Striker: Domenic Mobilio
Team: Vancouver 86ers
POB: Vancouver, BC
Domenic Mobilio was a local boy raised in the lower mainland on the east side of Vancouver who grew up in a soccer loving Italian family.
As a child, he and his family were keen fans of the original incarnation of the Vancouver Whitecaps, and fellow Italian-Canadian Bobby Lenarduzzi. According to several accounts, he would often sneak into the venerable Empire Field to see his local soccer heroes.
However, Mobilio was not a natural defender like the iconic Lenarduzzi.
He was a natural born striker and as an 18 year old, his skills at finding the net were such that he became one of the original signings of the Vancouver 86ers as they rejoined the world of North American professional soccer in 1986, two years after the original ‘Caps folded.
Mobilio was a very reliable striker. He scored consistently from year to year, and is greatly underrated even in the history of Canadian soccer.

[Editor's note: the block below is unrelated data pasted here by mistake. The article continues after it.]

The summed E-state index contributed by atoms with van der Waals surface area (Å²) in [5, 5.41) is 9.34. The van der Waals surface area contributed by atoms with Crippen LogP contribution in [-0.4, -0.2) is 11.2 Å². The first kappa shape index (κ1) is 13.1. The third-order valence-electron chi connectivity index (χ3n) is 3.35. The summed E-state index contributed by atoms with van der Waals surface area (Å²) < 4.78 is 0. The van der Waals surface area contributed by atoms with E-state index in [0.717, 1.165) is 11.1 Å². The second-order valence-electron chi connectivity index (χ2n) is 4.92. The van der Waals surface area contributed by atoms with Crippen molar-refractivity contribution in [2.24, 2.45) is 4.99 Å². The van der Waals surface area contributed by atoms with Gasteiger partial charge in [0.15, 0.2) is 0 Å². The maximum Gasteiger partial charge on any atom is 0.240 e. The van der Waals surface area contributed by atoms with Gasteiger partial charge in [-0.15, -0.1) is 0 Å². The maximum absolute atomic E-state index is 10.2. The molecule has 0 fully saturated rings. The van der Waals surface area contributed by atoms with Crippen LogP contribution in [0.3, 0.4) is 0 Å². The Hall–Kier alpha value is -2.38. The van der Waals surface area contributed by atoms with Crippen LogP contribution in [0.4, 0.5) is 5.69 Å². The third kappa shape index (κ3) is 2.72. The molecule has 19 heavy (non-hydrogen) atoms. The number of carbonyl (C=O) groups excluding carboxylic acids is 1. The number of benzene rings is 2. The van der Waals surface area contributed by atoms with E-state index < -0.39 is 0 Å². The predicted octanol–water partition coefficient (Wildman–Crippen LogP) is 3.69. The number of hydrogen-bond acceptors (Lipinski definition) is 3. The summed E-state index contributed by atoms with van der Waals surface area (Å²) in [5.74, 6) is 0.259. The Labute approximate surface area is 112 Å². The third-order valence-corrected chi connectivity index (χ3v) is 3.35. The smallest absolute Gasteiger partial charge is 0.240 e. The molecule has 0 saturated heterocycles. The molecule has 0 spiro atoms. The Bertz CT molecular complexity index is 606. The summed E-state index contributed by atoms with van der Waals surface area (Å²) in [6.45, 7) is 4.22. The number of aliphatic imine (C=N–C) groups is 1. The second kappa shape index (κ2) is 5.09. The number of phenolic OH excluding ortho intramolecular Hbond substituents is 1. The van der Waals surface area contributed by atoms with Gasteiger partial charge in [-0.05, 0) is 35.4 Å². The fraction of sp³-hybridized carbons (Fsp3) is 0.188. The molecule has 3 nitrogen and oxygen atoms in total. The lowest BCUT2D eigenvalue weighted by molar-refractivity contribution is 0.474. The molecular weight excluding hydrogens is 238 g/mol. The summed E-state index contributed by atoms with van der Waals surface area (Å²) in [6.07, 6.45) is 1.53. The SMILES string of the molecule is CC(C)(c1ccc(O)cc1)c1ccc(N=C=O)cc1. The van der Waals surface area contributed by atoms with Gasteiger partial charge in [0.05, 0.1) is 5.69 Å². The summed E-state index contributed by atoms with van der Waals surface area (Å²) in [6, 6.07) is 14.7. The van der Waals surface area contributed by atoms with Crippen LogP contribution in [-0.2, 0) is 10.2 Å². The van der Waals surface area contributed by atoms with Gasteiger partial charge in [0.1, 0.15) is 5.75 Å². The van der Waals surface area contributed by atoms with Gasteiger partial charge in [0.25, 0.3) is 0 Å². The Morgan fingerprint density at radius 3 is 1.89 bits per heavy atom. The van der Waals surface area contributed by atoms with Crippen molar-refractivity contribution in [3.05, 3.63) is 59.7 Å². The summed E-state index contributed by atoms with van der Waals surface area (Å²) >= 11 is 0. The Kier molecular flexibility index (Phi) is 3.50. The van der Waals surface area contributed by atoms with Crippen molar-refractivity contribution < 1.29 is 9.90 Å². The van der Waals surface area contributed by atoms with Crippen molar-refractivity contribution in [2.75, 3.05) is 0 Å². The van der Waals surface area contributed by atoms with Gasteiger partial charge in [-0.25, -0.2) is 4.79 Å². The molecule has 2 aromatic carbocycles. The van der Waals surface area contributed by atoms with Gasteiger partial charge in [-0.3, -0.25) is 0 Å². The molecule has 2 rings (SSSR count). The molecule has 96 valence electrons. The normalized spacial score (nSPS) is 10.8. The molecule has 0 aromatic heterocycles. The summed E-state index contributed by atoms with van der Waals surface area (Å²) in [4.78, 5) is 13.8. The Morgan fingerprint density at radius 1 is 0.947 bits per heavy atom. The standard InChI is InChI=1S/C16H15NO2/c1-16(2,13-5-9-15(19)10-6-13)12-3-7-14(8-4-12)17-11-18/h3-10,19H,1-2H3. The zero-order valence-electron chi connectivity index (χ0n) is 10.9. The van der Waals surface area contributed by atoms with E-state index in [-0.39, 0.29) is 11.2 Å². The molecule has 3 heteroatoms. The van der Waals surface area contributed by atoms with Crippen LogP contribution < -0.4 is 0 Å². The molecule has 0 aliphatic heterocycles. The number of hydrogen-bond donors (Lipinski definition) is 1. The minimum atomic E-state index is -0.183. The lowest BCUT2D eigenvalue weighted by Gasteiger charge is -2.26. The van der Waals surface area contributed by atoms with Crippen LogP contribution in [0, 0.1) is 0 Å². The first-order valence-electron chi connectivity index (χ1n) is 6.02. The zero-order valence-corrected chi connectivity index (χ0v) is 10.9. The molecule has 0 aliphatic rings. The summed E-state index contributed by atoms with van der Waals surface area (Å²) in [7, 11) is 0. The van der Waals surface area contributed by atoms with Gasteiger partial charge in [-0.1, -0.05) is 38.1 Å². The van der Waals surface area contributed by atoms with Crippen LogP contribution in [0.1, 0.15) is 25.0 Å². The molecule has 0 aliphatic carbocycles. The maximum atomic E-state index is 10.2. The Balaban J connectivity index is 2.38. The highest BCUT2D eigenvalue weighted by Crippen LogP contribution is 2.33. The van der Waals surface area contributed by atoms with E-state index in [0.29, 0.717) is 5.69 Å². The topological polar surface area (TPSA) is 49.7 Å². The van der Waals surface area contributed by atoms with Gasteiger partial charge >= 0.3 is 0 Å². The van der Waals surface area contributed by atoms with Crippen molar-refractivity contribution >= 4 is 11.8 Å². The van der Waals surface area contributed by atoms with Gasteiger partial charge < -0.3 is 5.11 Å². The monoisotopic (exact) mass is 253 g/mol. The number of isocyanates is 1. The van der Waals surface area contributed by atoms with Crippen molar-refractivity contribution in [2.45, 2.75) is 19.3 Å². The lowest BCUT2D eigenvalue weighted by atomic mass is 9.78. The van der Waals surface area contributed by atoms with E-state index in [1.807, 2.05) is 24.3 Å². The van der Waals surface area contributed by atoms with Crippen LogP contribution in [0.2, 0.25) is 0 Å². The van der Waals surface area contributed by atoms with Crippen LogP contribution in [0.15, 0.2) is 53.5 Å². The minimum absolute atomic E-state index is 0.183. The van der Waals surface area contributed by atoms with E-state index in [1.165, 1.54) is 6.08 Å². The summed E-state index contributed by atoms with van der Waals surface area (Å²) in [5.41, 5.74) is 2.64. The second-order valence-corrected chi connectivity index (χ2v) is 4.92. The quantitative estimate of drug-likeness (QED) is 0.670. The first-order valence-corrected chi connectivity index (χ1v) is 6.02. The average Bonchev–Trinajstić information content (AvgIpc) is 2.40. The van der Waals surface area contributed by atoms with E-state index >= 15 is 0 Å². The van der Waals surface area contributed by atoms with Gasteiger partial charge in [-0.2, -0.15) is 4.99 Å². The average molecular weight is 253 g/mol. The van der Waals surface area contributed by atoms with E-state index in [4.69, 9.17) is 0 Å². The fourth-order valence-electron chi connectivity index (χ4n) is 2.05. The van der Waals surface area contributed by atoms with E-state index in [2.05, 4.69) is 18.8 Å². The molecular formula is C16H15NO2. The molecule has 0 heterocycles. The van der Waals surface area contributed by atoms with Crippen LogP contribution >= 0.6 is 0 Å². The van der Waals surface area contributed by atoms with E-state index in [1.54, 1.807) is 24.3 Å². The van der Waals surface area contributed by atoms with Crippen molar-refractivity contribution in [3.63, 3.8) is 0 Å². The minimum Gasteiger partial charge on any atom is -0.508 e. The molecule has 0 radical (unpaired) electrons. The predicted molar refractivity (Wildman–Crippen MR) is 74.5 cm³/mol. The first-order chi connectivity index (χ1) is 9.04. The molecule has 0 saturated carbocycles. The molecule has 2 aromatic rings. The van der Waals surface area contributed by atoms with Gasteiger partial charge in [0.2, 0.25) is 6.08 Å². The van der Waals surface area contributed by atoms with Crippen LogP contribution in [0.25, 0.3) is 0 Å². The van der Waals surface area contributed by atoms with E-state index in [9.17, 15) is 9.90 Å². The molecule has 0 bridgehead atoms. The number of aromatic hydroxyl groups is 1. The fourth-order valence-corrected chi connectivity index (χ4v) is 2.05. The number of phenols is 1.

Rarely the scorer of the spectacular strike, Mobilio was much more of a goal area poacher in the mold of revered English forward Gary Lineker.
He had great vision and a knack for finding the space between defenders when he sensed an opportunity arising.
His talent for finding the net was so acute for the 86ers that he remains the second leading scorer in the history of North American pro soccer with 167 goals.
There he stays behind only Giorgio Chinaglia, a former Italian great who was an early convert from Europe to the famed NASL glory days of the 70s and 80s.
Mobilio also found success at the national level, tallying three times in 25 caps for Canada against Honduras, El Salvador and Australia.
His final international was a November 1997 World Cup qualification match against the USA.
Sadly, the talented Mobilio had an untimely demise, passing away as the victim of a surprise heart attack aged just 35, while returning in his car from an amateur game of the sport he loved so much.
He was inducted into the Canadian Soccer Hall of Fame in 2006, and he was inducted into the Baltimore Blast Hall of Fame on February 16, 2008.
He was an underappreciated talent who deserves a lot more recognition.
Rest in peace Domenic.